A Poughkeepsie-based environmental group is calling on the U.S. Coast Guard to halt the rulemaking process regarding a controversial proposal for anchorage sites in the Hudson River. The call comes one week before the end of the comment period.
The U.S. Coast Guard would create up to 10 anchorage sites in the Hudson River to park as many as 43 commercial vessels between Yonkers and Kingston. Hayley Carlock is director of environmental advocacy for Scenic Hudson, which has just produced a virtual map.
“We developed this map that I think just really highlights how extensive the threats are to the Hudson Valley,” Carlock says.
Threats she says, such as impeding economic development projects along riverfront communities and spoiling views.
“The visual impact, it’s not just the shoreline areas that are immediately adjacent to where the barges would be anchored that will be impacted depending on elevation and other factors,” says Carlock. “There are areas quite far inland including, stunningly, some isolated areas in Catskill Park where you could actually visibly see those barges. Of course the impact would be even more in places like Bear Mountain State Park, Untermyer Park in Yonkers, Scenic Hudson’s Long Dock Park in Beacon and our new High Banks Preserve in Esopus, Storm King State Park.”
Edward Kelly is executive director of the Maritime Association of the Port of NY/NJ, one of three groups requesting the anchorage sites.
“There’s been a lot of intentional disinformation and misinformation that has been put out by various groups who I believe might be more interested in donations and membership than in portraying the actual facts,” Kelly says. “This is about safety for the existing traffic. It’s strange that no one has had problems with viewsheds or anything else up until this point.”
Carlock says the map shows eight of the 10 proposed anchorages are within state designated significant coastal fish and wildlife habitats. Kelly says there are reports showing anchorages do not degrade fish populations. Meanwhile, Carlock says six drinking water intakes on the Hudson River could be impacted by an oil spill from an anchored barge. Again, Kelly.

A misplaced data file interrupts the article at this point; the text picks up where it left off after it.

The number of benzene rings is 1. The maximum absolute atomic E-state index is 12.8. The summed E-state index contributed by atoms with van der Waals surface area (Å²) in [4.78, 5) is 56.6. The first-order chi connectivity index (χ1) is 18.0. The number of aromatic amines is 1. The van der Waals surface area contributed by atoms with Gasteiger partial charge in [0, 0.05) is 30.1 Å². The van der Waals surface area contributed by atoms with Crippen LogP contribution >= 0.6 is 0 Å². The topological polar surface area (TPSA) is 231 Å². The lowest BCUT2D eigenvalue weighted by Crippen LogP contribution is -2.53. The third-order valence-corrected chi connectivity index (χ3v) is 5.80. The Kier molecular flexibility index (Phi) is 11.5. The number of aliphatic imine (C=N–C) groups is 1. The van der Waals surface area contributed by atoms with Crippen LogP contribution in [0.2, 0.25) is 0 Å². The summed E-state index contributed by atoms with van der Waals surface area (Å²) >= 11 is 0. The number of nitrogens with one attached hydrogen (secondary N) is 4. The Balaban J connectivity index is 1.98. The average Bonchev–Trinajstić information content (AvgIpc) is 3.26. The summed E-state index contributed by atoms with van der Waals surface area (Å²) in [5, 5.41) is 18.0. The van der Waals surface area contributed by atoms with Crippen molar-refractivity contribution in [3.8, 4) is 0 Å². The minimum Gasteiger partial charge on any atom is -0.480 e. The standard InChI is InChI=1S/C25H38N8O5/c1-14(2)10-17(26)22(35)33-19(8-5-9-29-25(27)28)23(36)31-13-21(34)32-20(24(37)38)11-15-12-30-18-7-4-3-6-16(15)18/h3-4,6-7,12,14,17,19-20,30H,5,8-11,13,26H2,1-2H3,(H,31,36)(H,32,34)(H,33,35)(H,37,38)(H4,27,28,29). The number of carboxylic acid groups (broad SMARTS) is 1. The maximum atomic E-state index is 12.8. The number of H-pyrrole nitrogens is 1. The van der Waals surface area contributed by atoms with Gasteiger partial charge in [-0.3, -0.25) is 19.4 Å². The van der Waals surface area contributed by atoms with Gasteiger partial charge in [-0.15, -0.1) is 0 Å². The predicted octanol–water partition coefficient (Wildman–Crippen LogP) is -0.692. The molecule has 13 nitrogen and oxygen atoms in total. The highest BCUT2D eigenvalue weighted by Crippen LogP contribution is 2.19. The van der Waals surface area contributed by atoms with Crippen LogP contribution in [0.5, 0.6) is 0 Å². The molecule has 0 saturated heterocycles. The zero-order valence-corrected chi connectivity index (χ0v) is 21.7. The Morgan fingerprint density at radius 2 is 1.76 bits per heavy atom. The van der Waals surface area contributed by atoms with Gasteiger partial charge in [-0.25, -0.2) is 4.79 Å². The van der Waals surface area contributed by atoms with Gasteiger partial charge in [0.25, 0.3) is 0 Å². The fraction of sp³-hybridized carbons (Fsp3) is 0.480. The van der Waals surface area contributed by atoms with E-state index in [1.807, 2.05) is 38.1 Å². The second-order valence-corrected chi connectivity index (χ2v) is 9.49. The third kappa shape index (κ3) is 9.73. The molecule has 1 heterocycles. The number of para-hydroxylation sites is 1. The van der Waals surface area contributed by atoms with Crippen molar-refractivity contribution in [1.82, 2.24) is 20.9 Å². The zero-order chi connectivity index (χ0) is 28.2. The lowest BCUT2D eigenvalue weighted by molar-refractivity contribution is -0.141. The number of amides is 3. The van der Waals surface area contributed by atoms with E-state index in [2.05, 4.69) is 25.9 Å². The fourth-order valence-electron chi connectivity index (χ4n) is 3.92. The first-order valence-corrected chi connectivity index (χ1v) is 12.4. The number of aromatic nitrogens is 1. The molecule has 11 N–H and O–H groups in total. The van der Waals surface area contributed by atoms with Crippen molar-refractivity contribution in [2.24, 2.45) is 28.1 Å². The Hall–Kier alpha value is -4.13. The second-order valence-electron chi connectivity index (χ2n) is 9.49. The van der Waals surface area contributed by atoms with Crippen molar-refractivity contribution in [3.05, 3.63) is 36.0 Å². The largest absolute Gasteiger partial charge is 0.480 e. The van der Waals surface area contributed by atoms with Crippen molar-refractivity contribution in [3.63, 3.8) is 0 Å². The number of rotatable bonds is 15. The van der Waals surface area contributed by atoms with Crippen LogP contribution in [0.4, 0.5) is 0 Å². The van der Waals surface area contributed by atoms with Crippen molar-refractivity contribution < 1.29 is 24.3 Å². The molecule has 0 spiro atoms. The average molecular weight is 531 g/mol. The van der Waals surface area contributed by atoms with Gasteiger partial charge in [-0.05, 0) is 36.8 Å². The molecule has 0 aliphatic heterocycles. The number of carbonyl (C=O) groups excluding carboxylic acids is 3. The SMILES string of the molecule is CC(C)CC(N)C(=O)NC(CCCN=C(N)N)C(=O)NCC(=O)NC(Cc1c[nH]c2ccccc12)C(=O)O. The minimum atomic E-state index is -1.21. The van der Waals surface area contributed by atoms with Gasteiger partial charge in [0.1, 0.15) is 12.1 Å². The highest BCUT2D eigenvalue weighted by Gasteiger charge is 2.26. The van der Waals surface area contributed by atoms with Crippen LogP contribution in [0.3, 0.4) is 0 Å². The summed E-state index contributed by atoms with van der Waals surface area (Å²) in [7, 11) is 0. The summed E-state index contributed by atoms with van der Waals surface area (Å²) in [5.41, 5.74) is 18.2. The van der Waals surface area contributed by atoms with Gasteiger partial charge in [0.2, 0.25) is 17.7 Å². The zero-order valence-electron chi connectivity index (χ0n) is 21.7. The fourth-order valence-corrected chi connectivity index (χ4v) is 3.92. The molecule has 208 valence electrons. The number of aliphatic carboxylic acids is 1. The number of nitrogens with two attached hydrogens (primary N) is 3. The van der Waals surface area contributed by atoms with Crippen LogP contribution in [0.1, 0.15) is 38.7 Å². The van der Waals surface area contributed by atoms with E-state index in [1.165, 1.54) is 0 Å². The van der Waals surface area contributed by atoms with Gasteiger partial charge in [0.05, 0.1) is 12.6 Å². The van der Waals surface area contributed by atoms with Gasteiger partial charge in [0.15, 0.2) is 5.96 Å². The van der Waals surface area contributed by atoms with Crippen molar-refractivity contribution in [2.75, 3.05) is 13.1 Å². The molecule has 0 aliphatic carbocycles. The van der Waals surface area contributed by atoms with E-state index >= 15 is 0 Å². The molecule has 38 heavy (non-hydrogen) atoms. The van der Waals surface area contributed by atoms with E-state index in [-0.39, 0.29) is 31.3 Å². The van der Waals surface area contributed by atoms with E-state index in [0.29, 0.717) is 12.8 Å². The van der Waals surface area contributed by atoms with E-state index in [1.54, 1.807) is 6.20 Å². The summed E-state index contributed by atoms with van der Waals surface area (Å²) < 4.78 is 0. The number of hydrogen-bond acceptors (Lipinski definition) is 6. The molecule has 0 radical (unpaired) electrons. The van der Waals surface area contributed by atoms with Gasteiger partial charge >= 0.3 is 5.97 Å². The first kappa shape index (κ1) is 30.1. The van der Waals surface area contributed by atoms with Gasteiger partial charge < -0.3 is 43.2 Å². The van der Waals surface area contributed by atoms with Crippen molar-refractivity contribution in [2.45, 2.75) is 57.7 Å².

“Reality is that water transportation continues to be the safest, most environmentally friendly and cheapest way to move these bulk commodities,” Kelly says.
Here’s U.S. Coast Guard spokeswoman Chief Warrant Officer Allyson Conroy.
“There is still time for any interested parties to please go to the docket and input their comments, their questions, what they want on the docket including, here’s a virtual map, please take a look at this, and include that in the docket,” Conroy says. “There are more than 5,000 comments on the docket right now. When the comment period closes, all of those comments, all of the information that is supplied to the docket is going to be collected. It’s going to be analyzed. From there, we will decide on how we are going to move forward.”
As of Tuesday afternoon, the Coast Guard had received 5,800 comments. Carlock says Scenic Hudson’s map shows other views that would be impacted.
“I think one of the other things that we were surprised to find is just how many historic sites on the National Historic Register would be impacted,” says Carlock. “There’s just over 260 sites on the national register from which the anchorages would actually be visible.”
Carlock says that parking barges carrying crude oil presents targets for terrorist attacks, noting that two of the proposed anchorage sites lie within three miles of the Indian Point nuclear power plant. Kelly, of the Maritime Association of the Port of NY/NJ, says that while respecting opponents’ input, he dismisses conjecture.
“The commodities moving on the river virtually exclusively are for the benefit of the people in the Hudson River Valley. And we will take it a lot more seriously when some of these protestors do not drive their cars to the meetings with gasoline that’s been brought up the river, when they don’t meet in offices and locations where the electricity is provided by power plants where the fuel has been brought by barge to the power plants, when they don’t require salt and sand for the New York winters.”
The comment period on the proposal closes December 6.